Historical Reads: Marie Antoinette Meets Her Attorney

Vive La Reine shares the testimony of Chauveau Lagarde, one of the attorneys that defended Marie Antoniette at her trial. To quote:

In presenting myself to the Queen with respectful devotion, I felt my knees trembling under me and my eyes wet with tears. I could not hide my emotion and my embarrassment was much greater than any I might have felt at being presented to Her Majesty in the midst of her court, seated on a throne and Surrounded with the brilliant trappings of royalty.

Her reception of me, at once majestic and kind put me at my ease and caused me to feel, as I spoke and she listened, that she was honoring me with her confidence.

I read over with her the bill of indictment, which later became known to all Europe. I will not recall the horrible details.

As I read this satanic document, I was absolutely overwhelmed, but I alone, for the Queen, without showing emotion, gave me her views on it. She perceived, and I had come to the same conclusion, that the gendarme could hear something of what she said. But she showed no sign of anxiety on this score and continued to express herself with the same confidence.

I made my initial notes for her defense and then went up to the registry to examine what they called the relevant documents. There I found a pile of papers so confused and so voluminous that I should have needed whole weeks to examine them.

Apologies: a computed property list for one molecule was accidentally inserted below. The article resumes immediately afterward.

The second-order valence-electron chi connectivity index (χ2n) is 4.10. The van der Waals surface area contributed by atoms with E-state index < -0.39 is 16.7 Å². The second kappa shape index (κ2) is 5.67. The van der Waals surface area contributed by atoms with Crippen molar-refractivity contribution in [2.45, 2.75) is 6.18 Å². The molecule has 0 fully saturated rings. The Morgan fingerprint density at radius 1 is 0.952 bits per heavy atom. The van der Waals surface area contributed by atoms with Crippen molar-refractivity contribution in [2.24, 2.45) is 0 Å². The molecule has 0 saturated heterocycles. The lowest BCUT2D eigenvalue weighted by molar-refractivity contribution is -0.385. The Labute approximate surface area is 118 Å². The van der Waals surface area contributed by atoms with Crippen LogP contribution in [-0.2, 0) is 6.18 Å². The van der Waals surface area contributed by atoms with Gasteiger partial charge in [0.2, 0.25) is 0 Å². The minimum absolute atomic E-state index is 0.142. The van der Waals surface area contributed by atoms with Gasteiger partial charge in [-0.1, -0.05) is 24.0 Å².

When I observed to the Queen that it would not be possible for us to take cognizance of all these documents in such a short time and that it was indispensable to ask for an adjournment to give us time to examine them, the Queen said, “To whom must we apply for that?”

I dreaded the effect of my reply, and as I replied in a low voice: “The National Convention,” the Queen, turning her head to one side said: “No, never!”…

I added that we had to defend in the person of Her Majesty not only the Queen of France, but also the widow of Louis XVI, the mother of his children and the sister-in-law of our Princess, who were accused with her in the bill of indictment.

This final consideration overcame her scruples. At the words sister, wife and mother natural feelings rose superior to a sovereign’s pride. Without uttering a single word, though she let a sigh escape her, the Queen took up her pen and wrote to the Assembly in our names, a few lines full of noble dignity in which she complained that they had not allowed us time enough to examine the evidence and claimed on our behalf the necessary respite.

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